In the flow

Last weekend, I woke up and thought ‘I know what I want to do’. I had been mulling over for a few weeks exactly how to put some thoughts together for a new textile piece – hopefully for our group exhibition.
After that it was a frenzy of activity, gathering paper and fabric and winding yarn and placing them all into piles of potential.

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What was serendipitous was post from Kim that morning about Tchaikovski and his thoughts about creativity.

Tchaikovsky on the “Immeasurable Bliss” of Creativity, the Mystical Machinery of Inspiration, and the Evils of Interruptions

This links to a previous post called ‘musical chairs’. He describes creativity as a furious thing, rather like plant growth following germination, but he also recognises the graft one has to put in to keep the process moving. This is also described as being ‘in the flow’…those times when you don’t know where the time has gone!

The thing is, I ended up in the flow literally! Gorgeous piles of wet paper and fabric all over the shed, making me very happy. I couldn’t sleep in the next morning as I was too excited to see how they had dried.

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Now during such moments, my menfolk recognise that the girl is ‘off on one’. They know they may come to the shed for one of two reasons: either it has to be a matter of life and death, or to bring me a cup of tea and a chocolate biscuit. I haven’t been asked what time lunch will be for some years now. They have learnt.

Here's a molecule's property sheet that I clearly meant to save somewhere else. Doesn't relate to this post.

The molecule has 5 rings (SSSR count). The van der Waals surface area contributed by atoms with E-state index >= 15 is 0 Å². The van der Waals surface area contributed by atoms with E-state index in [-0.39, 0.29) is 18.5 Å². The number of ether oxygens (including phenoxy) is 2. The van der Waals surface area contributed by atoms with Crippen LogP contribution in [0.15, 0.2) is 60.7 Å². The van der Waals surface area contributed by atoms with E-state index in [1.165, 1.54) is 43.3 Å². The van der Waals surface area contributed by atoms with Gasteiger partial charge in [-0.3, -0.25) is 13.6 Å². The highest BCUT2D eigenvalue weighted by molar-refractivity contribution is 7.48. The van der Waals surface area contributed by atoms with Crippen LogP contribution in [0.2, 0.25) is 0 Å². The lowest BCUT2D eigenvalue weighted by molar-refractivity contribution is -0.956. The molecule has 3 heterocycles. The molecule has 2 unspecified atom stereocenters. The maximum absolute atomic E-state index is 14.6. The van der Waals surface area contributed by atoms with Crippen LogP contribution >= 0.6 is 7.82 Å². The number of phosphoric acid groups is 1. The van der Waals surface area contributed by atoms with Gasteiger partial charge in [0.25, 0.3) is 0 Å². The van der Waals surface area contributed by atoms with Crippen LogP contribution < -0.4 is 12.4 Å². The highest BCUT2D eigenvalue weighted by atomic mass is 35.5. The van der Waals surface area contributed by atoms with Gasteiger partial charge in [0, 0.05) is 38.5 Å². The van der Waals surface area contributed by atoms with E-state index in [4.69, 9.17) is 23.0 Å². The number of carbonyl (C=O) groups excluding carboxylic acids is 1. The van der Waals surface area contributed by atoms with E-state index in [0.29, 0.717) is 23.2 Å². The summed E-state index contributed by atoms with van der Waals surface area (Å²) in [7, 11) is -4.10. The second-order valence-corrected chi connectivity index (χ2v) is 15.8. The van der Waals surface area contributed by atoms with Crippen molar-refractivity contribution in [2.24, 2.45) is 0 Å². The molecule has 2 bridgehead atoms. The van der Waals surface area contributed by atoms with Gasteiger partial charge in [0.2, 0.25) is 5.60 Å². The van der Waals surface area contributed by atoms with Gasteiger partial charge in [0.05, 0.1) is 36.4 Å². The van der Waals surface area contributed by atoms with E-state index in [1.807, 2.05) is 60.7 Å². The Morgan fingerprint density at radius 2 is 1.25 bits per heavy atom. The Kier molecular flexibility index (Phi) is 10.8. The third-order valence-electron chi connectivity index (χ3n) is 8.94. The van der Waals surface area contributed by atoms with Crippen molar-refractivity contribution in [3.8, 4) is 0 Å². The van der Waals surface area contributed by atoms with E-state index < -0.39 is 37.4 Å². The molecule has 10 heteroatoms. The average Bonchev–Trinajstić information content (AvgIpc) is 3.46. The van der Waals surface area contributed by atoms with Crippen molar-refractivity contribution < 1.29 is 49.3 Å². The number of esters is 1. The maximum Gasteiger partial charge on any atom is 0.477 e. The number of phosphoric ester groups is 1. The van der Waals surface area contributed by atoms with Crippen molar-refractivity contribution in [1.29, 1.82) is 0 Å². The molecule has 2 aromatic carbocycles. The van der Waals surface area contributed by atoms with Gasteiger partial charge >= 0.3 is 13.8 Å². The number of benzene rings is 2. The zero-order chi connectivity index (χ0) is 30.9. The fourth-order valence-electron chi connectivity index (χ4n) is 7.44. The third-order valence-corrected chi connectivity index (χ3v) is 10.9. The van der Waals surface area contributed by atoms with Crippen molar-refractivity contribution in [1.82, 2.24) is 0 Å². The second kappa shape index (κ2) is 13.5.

As the door opens, there is usually a certain look in their eyes which begs ‘please, please don’t ask me for my opinion or any other comments about what you are doing. All I can see is a total mess and I know you think this is a beautiful thing, but I just need to get back to my ordered space and do some deep-breathing in front of my clean and tidy computer. I don’t understand and I need to leave..NOW’. I usually let them, but there was this one time when the other half brought just a cup of tea – no biscuit. I gave him the single eyebrow lift and asked him his opinion on something. He broke out in a sweat but I’m pleased to say my dietary requirements have been met ever since.

Some of the colours were too bold so I have dirtied them up a bit and now I’m going to show you my treasure ( I won’t ask you for an opinion):

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Today I have another pile to do – complete happiness! The plan is to use them all to layer up small feather-like elements that will move from stronger colours and tones down to really faded ones. Trouble is, I find myself procrastinating and haven’t done one yet. I think I’m feeling if I do one and I don’t like it the image in my head will crumble. I’m trying to consider the lessons The Thing taught me, and I have designed this project to have small elements so that the risk is reduced. I’m hoping that making the feathers will be really playful. I’m putting in practice some lessons from Experimental Textiles in that I know the tones and layers I love, I have made some original string print blocks, and I know not to outline the feathers in any way so that the eye is drawn to the overall textures and colours rather than strong shapes.

Well, off to the shed now to get into the flow. I know you understand.

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